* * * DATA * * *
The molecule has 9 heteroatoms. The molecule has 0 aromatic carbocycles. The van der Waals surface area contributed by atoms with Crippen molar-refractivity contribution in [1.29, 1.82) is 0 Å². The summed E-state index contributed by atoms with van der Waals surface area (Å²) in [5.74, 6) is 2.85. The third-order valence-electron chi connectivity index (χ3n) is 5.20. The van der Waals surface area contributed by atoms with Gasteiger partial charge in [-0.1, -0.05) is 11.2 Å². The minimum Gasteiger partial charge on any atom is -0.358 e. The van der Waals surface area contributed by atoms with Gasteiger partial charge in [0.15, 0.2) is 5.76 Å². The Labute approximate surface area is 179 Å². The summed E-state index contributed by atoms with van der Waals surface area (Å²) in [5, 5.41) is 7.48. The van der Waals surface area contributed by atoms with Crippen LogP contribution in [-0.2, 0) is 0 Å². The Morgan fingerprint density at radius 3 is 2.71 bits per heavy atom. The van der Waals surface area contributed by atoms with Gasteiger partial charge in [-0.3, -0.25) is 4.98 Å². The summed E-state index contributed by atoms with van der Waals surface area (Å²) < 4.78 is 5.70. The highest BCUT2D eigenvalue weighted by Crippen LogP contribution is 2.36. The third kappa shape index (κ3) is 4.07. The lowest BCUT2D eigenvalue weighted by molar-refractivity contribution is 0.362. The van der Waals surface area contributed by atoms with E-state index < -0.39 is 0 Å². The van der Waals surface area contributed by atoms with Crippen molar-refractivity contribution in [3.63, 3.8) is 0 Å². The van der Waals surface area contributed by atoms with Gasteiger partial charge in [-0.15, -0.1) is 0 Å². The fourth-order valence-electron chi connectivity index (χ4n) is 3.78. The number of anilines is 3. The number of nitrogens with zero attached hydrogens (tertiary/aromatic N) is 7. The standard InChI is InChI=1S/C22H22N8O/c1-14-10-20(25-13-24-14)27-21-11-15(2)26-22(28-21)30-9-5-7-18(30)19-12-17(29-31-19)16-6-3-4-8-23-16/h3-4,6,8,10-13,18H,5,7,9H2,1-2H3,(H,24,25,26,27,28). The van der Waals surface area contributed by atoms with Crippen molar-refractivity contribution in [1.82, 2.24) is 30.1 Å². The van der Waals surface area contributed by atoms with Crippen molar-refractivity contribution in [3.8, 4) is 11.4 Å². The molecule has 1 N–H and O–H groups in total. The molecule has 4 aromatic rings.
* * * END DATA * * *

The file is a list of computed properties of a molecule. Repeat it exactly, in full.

The molecule has 9 heteroatoms. The molecule has 0 aromatic carbocycles. The van der Waals surface area contributed by atoms with Crippen molar-refractivity contribution in [1.29, 1.82) is 0 Å². The summed E-state index contributed by atoms with van der Waals surface area (Å²) in [5.74, 6) is 2.85. The third-order valence-electron chi connectivity index (χ3n) is 5.20. The van der Waals surface area contributed by atoms with Gasteiger partial charge in [-0.1, -0.05) is 11.2 Å². The minimum Gasteiger partial charge on any atom is -0.358 e. The van der Waals surface area contributed by atoms with Gasteiger partial charge in [0.15, 0.2) is 5.76 Å². The Labute approximate surface area is 179 Å². The summed E-state index contributed by atoms with van der Waals surface area (Å²) in [5, 5.41) is 7.48. The van der Waals surface area contributed by atoms with Crippen LogP contribution in [-0.2, 0) is 0 Å². The Morgan fingerprint density at radius 3 is 2.71 bits per heavy atom. The van der Waals surface area contributed by atoms with Gasteiger partial charge in [-0.3, -0.25) is 4.98 Å². The summed E-state index contributed by atoms with van der Waals surface area (Å²) < 4.78 is 5.70. The highest BCUT2D eigenvalue weighted by Crippen LogP contribution is 2.36. The third kappa shape index (κ3) is 4.07. The lowest BCUT2D eigenvalue weighted by molar-refractivity contribution is 0.362. The van der Waals surface area contributed by atoms with E-state index < -0.39 is 0 Å². The van der Waals surface area contributed by atoms with Crippen molar-refractivity contribution in [3.63, 3.8) is 0 Å². The van der Waals surface area contributed by atoms with Gasteiger partial charge in [-0.15, -0.1) is 0 Å². The fourth-order valence-electron chi connectivity index (χ4n) is 3.78. The number of anilines is 3. The number of nitrogens with zero attached hydrogens (tertiary/aromatic N) is 7. The standard InChI is InChI=1S/C22H22N8O/c1-14-10-20(25-13-24-14)27-21-11-15(2)26-22(28-21)30-9-5-7-18(30)19-12-17(29-31-19)16-6-3-4-8-23-16/h3-4,6,8,10-13,18H,5,7,9H2,1-2H3,(H,24,25,26,27,28). The van der Waals surface area contributed by atoms with Crippen molar-refractivity contribution in [1.82, 2.24) is 30.1 Å². The van der Waals surface area contributed by atoms with Crippen molar-refractivity contribution in [3.8, 4) is 11.4 Å². The molecule has 1 N–H and O–H groups in total. The molecule has 4 aromatic rings.